In Vitro Effects of ABA on Glucose and Lipid Metabolism
ABA Stimulates Insulin Release from Pancreatic β-Cells and GLP-1 Release from Enteroendocrine Cells
High glucose concentrations stimulate production and release of ABA from rodent insulinoma cells and from human pancreatic β-cells (13). Nanomolar ABA in turn stimulates glucose-independent (i.e., in the absence of glucose) and potentiates glucose-dependent (i.e., in the presence of either low or high glucose) insulin release (13). The signaling pathway of ABA in β-cells involves its receptor LANCL2 (22), and the sequential activation of PTX-sensitive Gi, AC, cAMP production, PKA-mediated phosphorylation and activation of the ADPRC CD38, followed by accumulation of cADPR (13).
Oral glucose load stimulates insulin release from pancreatic β-cells principally via the incretin GLP-1, which is believed to account for up to 70% of glucose-stimulated insulin release (54). GLP-1 is produced and released into the blood by enteroendocrine cells (L cells) in response to high glucose concentrations in the gut. ABA induces glucose-independent GLP-1 release in the human L cell line hNCI-H716 through a cAMP/PKA-dependent mechanism and also enhances GLP-1 transcription (55). An increase of plasma GLP-1 (GLP-1p) is observed also in vivo, upon oral ABA administration in fasted rats (55). Interestingly, GLP-1 stimulates ABA release from an insulinoma cell line and from human islets, approximately 10- and 2-fold in low and high glucose, respectively (9). Altogether, these results suggest the existence of a positive feedback mechanism between ABA and GLP-1 activated by hyperglycemia, whereby ABA stimulates GLP-1 production by L cells and GLP-1 stimulates ABA release from β-cells.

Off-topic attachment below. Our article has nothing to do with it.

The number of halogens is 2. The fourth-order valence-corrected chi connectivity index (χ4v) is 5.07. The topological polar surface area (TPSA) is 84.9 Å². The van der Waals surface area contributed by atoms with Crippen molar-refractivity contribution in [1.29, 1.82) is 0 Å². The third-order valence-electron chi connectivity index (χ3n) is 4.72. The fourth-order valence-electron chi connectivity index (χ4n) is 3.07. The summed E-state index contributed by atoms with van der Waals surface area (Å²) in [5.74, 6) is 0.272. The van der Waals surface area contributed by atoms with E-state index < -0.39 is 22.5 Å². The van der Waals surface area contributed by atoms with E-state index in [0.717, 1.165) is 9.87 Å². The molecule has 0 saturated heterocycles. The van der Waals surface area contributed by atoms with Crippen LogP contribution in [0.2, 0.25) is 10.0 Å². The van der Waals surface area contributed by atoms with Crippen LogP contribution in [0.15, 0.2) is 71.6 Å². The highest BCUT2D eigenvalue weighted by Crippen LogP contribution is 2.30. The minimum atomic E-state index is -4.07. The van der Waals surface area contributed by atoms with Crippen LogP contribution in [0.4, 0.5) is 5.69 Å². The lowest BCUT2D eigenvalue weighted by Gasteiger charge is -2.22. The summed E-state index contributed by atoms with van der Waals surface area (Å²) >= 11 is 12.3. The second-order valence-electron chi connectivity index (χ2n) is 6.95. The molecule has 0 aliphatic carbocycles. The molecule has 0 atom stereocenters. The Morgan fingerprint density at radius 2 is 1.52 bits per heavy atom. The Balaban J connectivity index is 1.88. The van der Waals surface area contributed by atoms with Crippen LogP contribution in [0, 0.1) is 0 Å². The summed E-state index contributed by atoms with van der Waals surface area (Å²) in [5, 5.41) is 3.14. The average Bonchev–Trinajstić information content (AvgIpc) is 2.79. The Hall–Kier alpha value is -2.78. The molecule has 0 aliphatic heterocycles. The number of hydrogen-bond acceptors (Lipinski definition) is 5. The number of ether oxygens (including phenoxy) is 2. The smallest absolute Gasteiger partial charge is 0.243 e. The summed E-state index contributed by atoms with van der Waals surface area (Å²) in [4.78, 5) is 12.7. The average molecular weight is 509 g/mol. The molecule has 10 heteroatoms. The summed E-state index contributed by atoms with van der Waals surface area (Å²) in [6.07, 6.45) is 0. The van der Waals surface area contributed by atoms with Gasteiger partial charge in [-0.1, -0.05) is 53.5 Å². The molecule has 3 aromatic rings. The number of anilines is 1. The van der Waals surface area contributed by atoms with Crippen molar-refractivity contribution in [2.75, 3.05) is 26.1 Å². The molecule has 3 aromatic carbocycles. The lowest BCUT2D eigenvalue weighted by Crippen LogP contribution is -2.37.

The increases of the GLP-1 and ABA plasma concentrations that normally follow oral glucose intake are impaired in type 2 diabetes (T2D) (56, 57), further supporting the hypothesis of a mutual regulation between these molecules. Besides stimulating insulin release, GLP-1 has several beneficial effects on the cardiovascular system, including stimulation of cardiomyocyte glucose uptake in vitro and prevention of ischemic-reperfusion injury and improvement of myocardial performance in vivo [reviewed by Sarraju et al. (58)]. Thus, understanding the molecular cross talk between ABA and GLP-1 may shed new light on the physiology as well as the dysfunction of GLP-1-mediated cardiometabolic protection. In this respect, ABA administration improved atherosclerosis-induced hypertension, inflammatory immune cell recruitment into the aortic root wall, increased plasma triglyceride (TG) and non-esterified fatty acid concentrations, and upregulated aortic eNOS expression in ApoE−/− mice (59), suggesting that ABA elicits a local antiatherogenic effect in the arterial wall of mice and supports its cardiometabolic protective role.